"When a horse is referred to our facility for imaging, the procedure is performed, and the horse is sent back to the referring veterinarian for treatment as long as the referring veterinarian has the means necessary to treat the horse," Zubrod explains. If not, the patient is treated in-house after consulting with the referring veterinarian. Following imaging, they will send a report and images to the owner and referring veterinarian that describes the abnormalities found on the MRI and outlines the recommended treatment or treatments. This eliminates the need for a veterinarian to know how to read an MRI in order to refer a patient for this imaging modality.

This proton density transverse section through the left-front pastern shows desmitis of the lateral branch of the oblique distal sesamoidean ligament, shown by increased signal intensity centrally (white) in the enlarged ligament (arrows).

"I think that referring veterinarians need to know which cases would benefit from an MRI and recommend MRI to the client," Zubrod says. "Getting a definitive diagnosis is the best thing for the patient, and we should not make the decision for the client as to whether an MRI is economically feasible for them. As veterinarians, we should be offering the client the best diagnostics and treatment available, and let them make the decisions whether or not to utilize these techniques."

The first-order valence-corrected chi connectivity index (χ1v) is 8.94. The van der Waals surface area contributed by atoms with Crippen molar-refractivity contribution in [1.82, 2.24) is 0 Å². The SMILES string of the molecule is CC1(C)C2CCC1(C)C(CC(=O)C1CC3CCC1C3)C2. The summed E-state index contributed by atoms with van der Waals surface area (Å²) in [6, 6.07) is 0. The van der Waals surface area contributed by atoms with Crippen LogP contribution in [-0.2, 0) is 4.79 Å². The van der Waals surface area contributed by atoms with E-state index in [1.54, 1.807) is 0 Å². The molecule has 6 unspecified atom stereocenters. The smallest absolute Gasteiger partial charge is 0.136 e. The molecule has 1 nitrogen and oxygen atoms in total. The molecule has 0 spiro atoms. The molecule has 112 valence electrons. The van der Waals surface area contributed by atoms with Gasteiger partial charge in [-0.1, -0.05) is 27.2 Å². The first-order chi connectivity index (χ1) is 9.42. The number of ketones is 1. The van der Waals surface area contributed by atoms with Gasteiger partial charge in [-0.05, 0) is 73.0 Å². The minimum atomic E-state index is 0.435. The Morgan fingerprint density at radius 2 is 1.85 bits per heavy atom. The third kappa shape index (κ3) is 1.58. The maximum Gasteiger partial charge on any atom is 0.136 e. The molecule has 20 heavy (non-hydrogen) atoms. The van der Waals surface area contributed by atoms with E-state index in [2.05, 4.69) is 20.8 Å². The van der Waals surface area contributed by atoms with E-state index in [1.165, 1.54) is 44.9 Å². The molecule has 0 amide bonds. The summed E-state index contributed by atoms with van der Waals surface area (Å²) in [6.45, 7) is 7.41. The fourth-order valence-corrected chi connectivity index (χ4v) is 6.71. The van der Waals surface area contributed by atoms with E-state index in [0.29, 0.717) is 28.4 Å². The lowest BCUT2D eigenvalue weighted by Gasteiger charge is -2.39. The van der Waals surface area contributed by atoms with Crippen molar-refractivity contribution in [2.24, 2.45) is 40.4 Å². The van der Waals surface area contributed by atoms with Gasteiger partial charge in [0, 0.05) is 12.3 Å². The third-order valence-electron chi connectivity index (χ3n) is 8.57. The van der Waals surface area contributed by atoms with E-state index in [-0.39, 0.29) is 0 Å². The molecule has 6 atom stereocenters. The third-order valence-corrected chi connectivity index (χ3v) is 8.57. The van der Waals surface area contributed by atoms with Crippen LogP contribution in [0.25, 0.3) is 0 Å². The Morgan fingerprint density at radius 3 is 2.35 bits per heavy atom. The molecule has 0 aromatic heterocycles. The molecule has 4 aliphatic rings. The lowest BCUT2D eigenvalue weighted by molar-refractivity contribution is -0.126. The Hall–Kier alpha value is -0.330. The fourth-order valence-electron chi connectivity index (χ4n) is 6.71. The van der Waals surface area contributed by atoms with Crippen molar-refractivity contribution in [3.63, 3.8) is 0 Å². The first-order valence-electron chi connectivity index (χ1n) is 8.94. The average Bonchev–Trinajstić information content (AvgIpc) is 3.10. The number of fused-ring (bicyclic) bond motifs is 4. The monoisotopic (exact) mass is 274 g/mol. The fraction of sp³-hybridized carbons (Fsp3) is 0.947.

Technique, use

MRI is unique from other imaging techniques in that there are different sequences to look at, and each sequence contains hundreds of images. In the same tissue, fluid, for example, can look different on different sequences. In certain sequences fluid is white, while in other sequences, fluid is black. Depending on the imaging sequence, the same tissue will have different signal intensities.

This gradient echo coronal section (left) through the right-hind fetlock joint shows subchondral bone damage to the medial condyle of the third metacarpal bone, shown by increased signal intensity (white) indicative of inflammatory fluid just above the joint (arrow).

Consequently, learning to use MRI effectively requires a crash course in the process, the technology and of course, practice in interpreting the images.

"It is a matter of first learning the physics of MRI, understanding how MRI works," notes Natasha Werpy, DVM, who specializes in equine imaging and runs the MRI center at the Equine Orthopaedic Research Center at Colorado State University.

Her colleagues concur.